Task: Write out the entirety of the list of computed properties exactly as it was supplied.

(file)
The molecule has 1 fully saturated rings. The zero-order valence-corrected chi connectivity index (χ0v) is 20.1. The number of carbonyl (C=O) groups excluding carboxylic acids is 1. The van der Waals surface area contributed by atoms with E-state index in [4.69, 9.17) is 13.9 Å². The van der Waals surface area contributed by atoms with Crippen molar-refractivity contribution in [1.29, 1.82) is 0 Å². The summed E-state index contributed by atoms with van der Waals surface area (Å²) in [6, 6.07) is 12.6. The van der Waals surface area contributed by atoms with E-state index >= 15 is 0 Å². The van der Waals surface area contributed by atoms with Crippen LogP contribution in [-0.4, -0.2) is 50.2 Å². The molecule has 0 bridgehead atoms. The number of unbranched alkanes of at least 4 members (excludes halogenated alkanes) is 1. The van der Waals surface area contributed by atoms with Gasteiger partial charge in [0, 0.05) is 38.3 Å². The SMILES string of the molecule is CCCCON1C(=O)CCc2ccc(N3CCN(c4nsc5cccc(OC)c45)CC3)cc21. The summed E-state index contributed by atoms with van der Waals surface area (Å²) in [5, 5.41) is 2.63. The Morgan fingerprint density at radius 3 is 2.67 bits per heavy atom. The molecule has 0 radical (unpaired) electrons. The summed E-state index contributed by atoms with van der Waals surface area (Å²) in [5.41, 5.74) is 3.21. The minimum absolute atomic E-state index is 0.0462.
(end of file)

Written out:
The molecule has 1 fully saturated rings. The zero-order valence-corrected chi connectivity index (χ0v) is 20.1. The number of carbonyl (C=O) groups excluding carboxylic acids is 1. The van der Waals surface area contributed by atoms with E-state index in [4.69, 9.17) is 13.9 Å². The van der Waals surface area contributed by atoms with Crippen molar-refractivity contribution in [1.29, 1.82) is 0 Å². The summed E-state index contributed by atoms with van der Waals surface area (Å²) in [6, 6.07) is 12.6. The van der Waals surface area contributed by atoms with E-state index >= 15 is 0 Å². The van der Waals surface area contributed by atoms with Crippen LogP contribution in [-0.4, -0.2) is 50.2 Å². The molecule has 0 bridgehead atoms. The number of unbranched alkanes of at least 4 members (excludes halogenated alkanes) is 1. The van der Waals surface area contributed by atoms with Gasteiger partial charge in [0, 0.05) is 38.3 Å². The SMILES string of the molecule is CCCCON1C(=O)CCc2ccc(N3CCN(c4nsc5cccc(OC)c45)CC3)cc21. The summed E-state index contributed by atoms with van der Waals surface area (Å²) in [5, 5.41) is 2.63. The Morgan fingerprint density at radius 3 is 2.67 bits per heavy atom. The molecule has 0 radical (unpaired) electrons. The summed E-state index contributed by atoms with van der Waals surface area (Å²) in [5.41, 5.74) is 3.21. The minimum absolute atomic E-state index is 0.0462.